The Batman, Satisfied Vengeance, and a Symbol of Hope

The tyranny of fear when punishment reigns.

Blake Nail / 3.9.22

An “S” on the chest and a flapping red cape doesn’t strike fear in those below the flying superhero. A teenage boy swinging in between New York taxis and skyscrapers isn’t something the average person runs and hides away from. When the Avengers arrive on the scene, there is a sense of relief from the people — not, of course, for the city infrastructure or future rebuilding efforts, but for the overall safety of the city’s inhabitants. But what happens when a glowing circle encompassing an image of a black bat appears in a dark, gloomy night sky?

In Matt Reeves’ new interpretation of the infamous mythological figure known as Batman, we see this light in the midnight Gotham sky represents something closer to villainy. It strikes fear in the hearts of those in Gotham — DC’s very own Sodom and Gomorrah, debatably worthy of destruction by fire from heaven above. Fear that Vengeance is out on the loose, hiding in the shadows. Or, as Pattinson puts it in the movie, “is the shadows.” His presence isn’t the noble watcher over the city, looking out like a statue from up on high. Instead, his boots are heard echoing down a pitch-black hallway, slowly creeping in a haunting appearance. Vengeance is coming and he knows all your sins.

At this point in Batman’s career, he’s only been the masked vigilante for two years and isn’t even fully known as Batman. Instead he’s known as “Vengeance.” And he’s distributed this vengeance enough that the mere appearance of light in the sky elicits fear from the criminals of the tortured city. But there’s something peculiar going on in Gotham that hits Pattinson’s Batman peculiarly. Crime, murder and overall villainy is not only still prevalent after his two years of experimenting with his bat project, but all crime has continued to go up.

We may not live in Gotham but this phenomenon isn’t completely foreign to us. It’s a common human instinct to think fear is the way to get what you want. After the traumatic incident which led to the birth of Batman (yes, we’re talking about Crime Alley, the sequence seen one too many times and one Matt Reeves thankfully spares us of) Wayne is left without knowing who killed his parents and a vacuous emptiness in his heart where vengeance finds a comfortable home. But we don’t need a sudden and traumatizing murder of our parents to understand the dynamics of vengeance and using fear as a tactic to manipulate the world into what you desire it to be.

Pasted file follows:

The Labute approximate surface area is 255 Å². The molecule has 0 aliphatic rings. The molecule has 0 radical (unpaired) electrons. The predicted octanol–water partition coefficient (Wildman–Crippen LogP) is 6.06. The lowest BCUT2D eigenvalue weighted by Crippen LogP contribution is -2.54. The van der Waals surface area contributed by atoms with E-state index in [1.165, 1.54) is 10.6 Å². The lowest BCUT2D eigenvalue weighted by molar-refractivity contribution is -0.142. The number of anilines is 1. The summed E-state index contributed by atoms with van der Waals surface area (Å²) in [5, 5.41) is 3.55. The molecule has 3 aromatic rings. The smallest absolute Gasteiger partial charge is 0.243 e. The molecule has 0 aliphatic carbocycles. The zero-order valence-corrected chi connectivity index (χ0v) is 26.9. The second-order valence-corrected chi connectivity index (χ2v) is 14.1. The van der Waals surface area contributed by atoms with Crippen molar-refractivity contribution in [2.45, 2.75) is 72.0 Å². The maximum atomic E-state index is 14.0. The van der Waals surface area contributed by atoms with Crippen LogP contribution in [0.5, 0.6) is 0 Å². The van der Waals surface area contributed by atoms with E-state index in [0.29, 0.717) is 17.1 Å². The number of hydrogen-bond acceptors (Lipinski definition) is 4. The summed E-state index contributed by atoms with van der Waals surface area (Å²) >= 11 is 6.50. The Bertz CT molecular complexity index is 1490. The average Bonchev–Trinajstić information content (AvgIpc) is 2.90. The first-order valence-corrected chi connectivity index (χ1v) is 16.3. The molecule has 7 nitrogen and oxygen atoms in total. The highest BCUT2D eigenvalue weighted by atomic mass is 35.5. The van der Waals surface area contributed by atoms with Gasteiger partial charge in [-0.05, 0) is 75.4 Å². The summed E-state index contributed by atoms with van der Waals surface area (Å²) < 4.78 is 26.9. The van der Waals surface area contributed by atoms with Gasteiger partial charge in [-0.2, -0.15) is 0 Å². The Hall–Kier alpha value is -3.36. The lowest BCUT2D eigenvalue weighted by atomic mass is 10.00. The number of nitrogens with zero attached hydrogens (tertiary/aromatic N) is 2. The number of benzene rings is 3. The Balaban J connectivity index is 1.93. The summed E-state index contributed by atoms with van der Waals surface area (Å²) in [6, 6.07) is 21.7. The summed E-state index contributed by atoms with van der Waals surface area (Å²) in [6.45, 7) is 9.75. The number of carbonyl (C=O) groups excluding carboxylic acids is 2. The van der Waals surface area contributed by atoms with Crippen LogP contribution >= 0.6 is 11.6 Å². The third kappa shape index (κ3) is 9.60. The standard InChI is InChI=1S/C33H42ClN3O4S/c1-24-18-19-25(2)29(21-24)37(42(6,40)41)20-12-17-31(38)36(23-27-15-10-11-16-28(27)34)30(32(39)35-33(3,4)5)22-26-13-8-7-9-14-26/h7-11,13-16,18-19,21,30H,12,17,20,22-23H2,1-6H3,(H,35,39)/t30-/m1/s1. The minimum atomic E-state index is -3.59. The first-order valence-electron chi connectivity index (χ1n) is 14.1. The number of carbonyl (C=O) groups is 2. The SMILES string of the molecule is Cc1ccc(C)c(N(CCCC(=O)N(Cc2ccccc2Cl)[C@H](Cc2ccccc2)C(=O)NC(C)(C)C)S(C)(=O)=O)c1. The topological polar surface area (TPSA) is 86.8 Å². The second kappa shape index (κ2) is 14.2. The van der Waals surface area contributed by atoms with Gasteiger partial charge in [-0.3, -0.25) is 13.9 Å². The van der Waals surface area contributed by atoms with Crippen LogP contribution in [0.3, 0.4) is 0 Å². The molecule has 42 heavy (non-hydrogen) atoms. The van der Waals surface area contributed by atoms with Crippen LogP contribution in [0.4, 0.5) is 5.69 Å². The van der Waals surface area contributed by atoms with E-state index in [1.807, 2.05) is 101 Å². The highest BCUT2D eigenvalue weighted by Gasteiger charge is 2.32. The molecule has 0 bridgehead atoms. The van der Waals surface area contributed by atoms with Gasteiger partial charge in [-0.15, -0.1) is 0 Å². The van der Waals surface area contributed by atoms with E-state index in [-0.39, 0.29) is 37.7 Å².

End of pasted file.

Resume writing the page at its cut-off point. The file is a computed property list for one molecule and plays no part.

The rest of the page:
Whether it be children your attempting to get to behave, a spouse you want to listen to you or a workplace in need of higher productivity. We utilize fear by enacting punishment in the hopes it will produce change but, in the end, it often enhances the issue. And even if results are presented, they are tainted by a lack of genuine desire, done out of sheer will to not be punished. This, of course, is not change but rather behavior modification. Something our culture feeds on with slogans like “do better.” In fact, at one point in The Batman someone running for mayor even criticizes Bruce Wayne that he should be doing more for the city, i.e. “do better.” She has, ironically, no idea what he’s up to in the late nights of Gotham.